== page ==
From left to right: Standard Bank enterprise development sector head, Diale Mokgojwa, Western Cape Protea farmer, Marilyn Siegels, AFASA president Dr Vuyo Mahlati and the executive director of AgriGrow Otto Mbangula, pictured on the third and final day of the AFASA Agri-business Transformation Conference at Imvelo Safari in Bloemfontein.
Standard Bank enterprise development sector head, Diale Mokgojwa, Western Cape Protea farmer, Marilyn Siegels, AFASA president Dr Vuyo Mahlati and the executive director of AgriGrow, Otto Mbangula, pictured on the third and final day of the AFASA Agri-business Transformation Conference at Imvelo Safari in Bloemfontein.

A tool to measure the state of transformation in the South African agriculture sector and to inform the government and business on the steps required to bring about change, was launched by Dr Vuyo Mahlati, President of the African Farmers’ Association of South Africa (AFASA) this morning.

The AFASA Agri-business Transformation Barometer and Index is born from the current lack of clear measurement on the progress of transformation, and will start with the compiling of a farmer register in partnership with the Wits Business School.

Mahlati officially launched the barometer on the third day of the AFASA Agri-business Transformation Conference in Bloemfontein. The tool will focus on measuring the meaningful participation of black farmers in the commercial sector and their integration in the value chain. No clear measurement currently exists, and without proper measurement transformation in the sector cannot be addressed effectively, Mahlati said.

“There is no strategic approach to current transformation,” she said.

“We are, for example, not clear about the contribution of the inputs of smallholder or black producers to food security.”

The barometer will assist in generating policy proposals for overcoming transformation weaknesses. It will measure the initiatives of Government, state-owned enterprises and financial services, as well as commercial farmers and commodity groups. The spotlight will be on the participation of black farmers as owners, managers and suppliers in agriculture. Specific emphasis is placed on women.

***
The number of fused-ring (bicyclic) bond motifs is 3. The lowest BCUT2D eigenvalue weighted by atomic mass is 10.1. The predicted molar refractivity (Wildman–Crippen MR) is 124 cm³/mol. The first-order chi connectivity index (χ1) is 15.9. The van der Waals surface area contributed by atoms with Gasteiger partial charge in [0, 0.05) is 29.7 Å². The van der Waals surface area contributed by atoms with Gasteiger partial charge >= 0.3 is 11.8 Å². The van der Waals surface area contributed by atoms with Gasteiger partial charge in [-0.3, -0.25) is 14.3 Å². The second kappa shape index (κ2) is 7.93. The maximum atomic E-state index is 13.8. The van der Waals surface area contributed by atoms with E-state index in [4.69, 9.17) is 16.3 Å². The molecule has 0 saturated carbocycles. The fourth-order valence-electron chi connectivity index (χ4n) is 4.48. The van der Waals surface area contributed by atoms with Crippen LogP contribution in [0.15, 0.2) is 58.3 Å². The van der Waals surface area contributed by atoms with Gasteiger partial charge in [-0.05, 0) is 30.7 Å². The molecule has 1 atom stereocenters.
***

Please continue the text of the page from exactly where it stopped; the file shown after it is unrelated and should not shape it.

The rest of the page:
Mahlati said the barometer and index will develop a database which focuses on the four pillars as underlined by President Cyril Ramaphosa’s advisory panel on land reform: redistribution, restitution, land tenure and land administration and governance.

Its unique contributions will include tracking the state of progress and identifying constraints. It will also aid in developing evidence-based insights. These will be geared to enriching the implementation of strategies to promote economic inclusion.

In addition to the partnership with Wits, the barometer will draw from the data and insights of institutions such as The Land Bank, Statistics South Africa and The Department of Agriculture and Land Reform.

Regular feedback on the barometer findings will be given and AFASA will engage with those not coming to the transformation party.

“I’ve realised that people don’t just change. Sometime they need pressure to do so, and sometimes dialogue helps them change,” she said.

“We will also create a space for productive policy dialogue amongst key stakeholders, including government, academics, policy researchers, financiers, agricultural groups and other private sector companies with a view to responding to real policy or implementation challenges.”

She also expects the barometer and index to give clear indications of where and how agri training is necessary to enhance transformation and encourage dialogue.